How to prune the Lime

How to prune the Lime

Lime or lime or lime (Citrus aurantiifolia [Christm.] Swingle, 1913) is a citrus fruit of the Rutaceae family.
Lime is a species native to Asia and, according to some authors, is considered a natural hybrid of Citrus medica (the cedar) with another species.
Lime is not cultivated in Europe but in certain areas of the coasts of the southern islands (including Sicily) cultivation could be successfully attempted, while respecting some conditions.
Instead, it is widely cultivated in America and in the USA many varieties are known, although it must be said that it is mostly a matter of errors in the denomination, which often creates a bit of confusion. The only original non-hybridized lime is Citrus x aurantifolia that the Portuguese brought to America in the sixteenth century and has been grown in Mexico and Florida ever since.
Lime is a tree-shaped plant that can reach 4-5 meters in height.
It produces small, oval or round fruits with a thin skin; to reach a kilogram of weight you need about thirty. If left to ripen on the tree, they take on a yellow to slightly orange color, but are usually picked still green, when they offer maximum flavor and are juiciest.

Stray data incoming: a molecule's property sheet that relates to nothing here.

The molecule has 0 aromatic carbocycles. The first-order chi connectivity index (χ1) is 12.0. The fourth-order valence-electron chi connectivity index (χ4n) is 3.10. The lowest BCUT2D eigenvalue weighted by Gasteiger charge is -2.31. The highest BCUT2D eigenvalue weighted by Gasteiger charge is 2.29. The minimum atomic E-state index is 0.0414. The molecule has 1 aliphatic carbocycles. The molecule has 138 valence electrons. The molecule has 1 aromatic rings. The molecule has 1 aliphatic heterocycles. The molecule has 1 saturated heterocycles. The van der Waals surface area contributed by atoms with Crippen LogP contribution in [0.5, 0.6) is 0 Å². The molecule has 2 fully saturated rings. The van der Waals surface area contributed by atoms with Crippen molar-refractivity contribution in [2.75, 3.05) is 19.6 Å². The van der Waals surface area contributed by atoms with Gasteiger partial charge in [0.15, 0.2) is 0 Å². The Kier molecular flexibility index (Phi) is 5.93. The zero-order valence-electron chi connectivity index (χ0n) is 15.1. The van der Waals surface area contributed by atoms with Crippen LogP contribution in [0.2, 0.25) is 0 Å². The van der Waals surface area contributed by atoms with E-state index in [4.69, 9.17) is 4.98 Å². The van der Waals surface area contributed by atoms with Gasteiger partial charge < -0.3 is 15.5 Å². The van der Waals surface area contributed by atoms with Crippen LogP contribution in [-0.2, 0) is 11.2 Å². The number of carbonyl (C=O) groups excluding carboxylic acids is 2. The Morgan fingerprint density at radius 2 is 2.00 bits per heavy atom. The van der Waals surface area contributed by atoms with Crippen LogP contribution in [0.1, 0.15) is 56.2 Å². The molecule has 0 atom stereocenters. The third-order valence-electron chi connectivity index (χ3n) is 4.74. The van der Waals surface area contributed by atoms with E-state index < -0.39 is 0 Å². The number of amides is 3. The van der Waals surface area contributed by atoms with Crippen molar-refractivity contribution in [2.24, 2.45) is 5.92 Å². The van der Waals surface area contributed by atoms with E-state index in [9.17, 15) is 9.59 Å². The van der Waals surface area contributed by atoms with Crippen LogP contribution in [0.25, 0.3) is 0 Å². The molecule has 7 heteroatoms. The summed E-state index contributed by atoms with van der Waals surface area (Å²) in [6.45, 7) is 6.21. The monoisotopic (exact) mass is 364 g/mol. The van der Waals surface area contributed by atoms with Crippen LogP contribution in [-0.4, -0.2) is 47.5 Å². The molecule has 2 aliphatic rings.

These fruits have a very fragrant and very sour pulp, as it contains up to 6% of citric acid and, in optimal conditions, it is re-flowering and can bear fruit three times a year.

Pruning –
For the pruning technique it is necessary to make sure that the plant is not disturbed for at least the first two years, simply removing small damaged branches.
Starting from the third year, pruning must be performed every year, lightly and constantly, to lighten the foliage especially if the plant is grown in pots.
The best time to prune the lime is late spring or summer. As usual, pruning should be performed using specific, well-sharpened and disinfected tools.
Pruning consists in cutting the dry branches, the smaller ones and those that do not produce fruit; moreover, the basal suckers and suckers must be constantly removed.
The cuts must be made obliquely to favor the drainage of the water and to avoid the proliferation of fungi and damage to the wood. Longer and more vigorous branches should only be shortened.
In addition, in pot breeding, which is the most harmonious form for this plant, it is good to make sure that a good brightness is allowed inside, which avoids the onset of plant diseases and the greater proliferation especially of scale insects. .
The pot produces well at a height from the man’s belt to 2.5 meters, so it is advisable to prune respecting this tendency of the plant.
For the cultivation technique, see the following sheet.

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